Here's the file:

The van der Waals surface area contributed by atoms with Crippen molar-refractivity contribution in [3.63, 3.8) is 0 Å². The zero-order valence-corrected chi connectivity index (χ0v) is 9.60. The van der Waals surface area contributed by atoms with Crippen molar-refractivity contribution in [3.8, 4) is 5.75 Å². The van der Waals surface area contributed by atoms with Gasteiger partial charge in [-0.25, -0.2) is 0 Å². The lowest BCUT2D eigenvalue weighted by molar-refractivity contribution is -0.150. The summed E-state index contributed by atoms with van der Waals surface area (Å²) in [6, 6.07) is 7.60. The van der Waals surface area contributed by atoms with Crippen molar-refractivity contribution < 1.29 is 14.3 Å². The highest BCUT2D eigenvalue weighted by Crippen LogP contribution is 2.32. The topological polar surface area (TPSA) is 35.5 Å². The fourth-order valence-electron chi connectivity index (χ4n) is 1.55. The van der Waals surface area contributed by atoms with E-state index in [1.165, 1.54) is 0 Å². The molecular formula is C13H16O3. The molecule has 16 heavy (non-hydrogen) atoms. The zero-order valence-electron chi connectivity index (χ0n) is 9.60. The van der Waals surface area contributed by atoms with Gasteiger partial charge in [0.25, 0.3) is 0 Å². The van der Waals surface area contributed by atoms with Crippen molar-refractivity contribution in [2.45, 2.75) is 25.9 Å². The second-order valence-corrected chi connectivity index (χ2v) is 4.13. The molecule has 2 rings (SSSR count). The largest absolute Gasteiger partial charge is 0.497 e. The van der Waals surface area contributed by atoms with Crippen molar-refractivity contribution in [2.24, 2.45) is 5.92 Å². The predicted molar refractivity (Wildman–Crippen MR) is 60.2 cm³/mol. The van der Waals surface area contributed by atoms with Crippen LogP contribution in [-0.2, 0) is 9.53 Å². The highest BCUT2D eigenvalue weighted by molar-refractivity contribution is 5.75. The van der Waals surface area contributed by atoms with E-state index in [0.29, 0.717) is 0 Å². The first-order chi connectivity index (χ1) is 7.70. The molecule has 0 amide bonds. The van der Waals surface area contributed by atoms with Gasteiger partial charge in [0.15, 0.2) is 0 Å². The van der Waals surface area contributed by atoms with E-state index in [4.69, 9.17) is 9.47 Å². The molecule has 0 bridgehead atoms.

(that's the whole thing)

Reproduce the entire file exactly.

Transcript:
The van der Waals surface area contributed by atoms with Crippen molar-refractivity contribution in [3.63, 3.8) is 0 Å². The zero-order valence-corrected chi connectivity index (χ0v) is 9.60. The van der Waals surface area contributed by atoms with Crippen molar-refractivity contribution in [3.8, 4) is 5.75 Å². The van der Waals surface area contributed by atoms with Gasteiger partial charge in [-0.25, -0.2) is 0 Å². The lowest BCUT2D eigenvalue weighted by molar-refractivity contribution is -0.150. The summed E-state index contributed by atoms with van der Waals surface area (Å²) in [6, 6.07) is 7.60. The van der Waals surface area contributed by atoms with Crippen molar-refractivity contribution < 1.29 is 14.3 Å². The highest BCUT2D eigenvalue weighted by Crippen LogP contribution is 2.32. The topological polar surface area (TPSA) is 35.5 Å². The fourth-order valence-electron chi connectivity index (χ4n) is 1.55. The van der Waals surface area contributed by atoms with E-state index in [1.165, 1.54) is 0 Å². The molecular formula is C13H16O3. The molecule has 16 heavy (non-hydrogen) atoms. The zero-order valence-electron chi connectivity index (χ0n) is 9.60. The van der Waals surface area contributed by atoms with Gasteiger partial charge in [0.25, 0.3) is 0 Å². The van der Waals surface area contributed by atoms with Crippen molar-refractivity contribution in [2.45, 2.75) is 25.9 Å². The second-order valence-corrected chi connectivity index (χ2v) is 4.13. The molecule has 2 rings (SSSR count). The largest absolute Gasteiger partial charge is 0.497 e. The van der Waals surface area contributed by atoms with Crippen molar-refractivity contribution in [2.24, 2.45) is 5.92 Å². The predicted molar refractivity (Wildman–Crippen MR) is 60.2 cm³/mol. The van der Waals surface area contributed by atoms with Crippen LogP contribution in [-0.2, 0) is 9.53 Å². The highest BCUT2D eigenvalue weighted by molar-refractivity contribution is 5.75. The van der Waals surface area contributed by atoms with E-state index in [0.29, 0.717) is 0 Å². The first-order chi connectivity index (χ1) is 7.70. The molecule has 0 amide bonds. The van der Waals surface area contributed by atoms with Gasteiger partial charge in [0.15, 0.2) is 0 Å². The van der Waals surface area contributed by atoms with E-state index in [4.69, 9.17) is 9.47 Å². The molecule has 0 bridgehead atoms.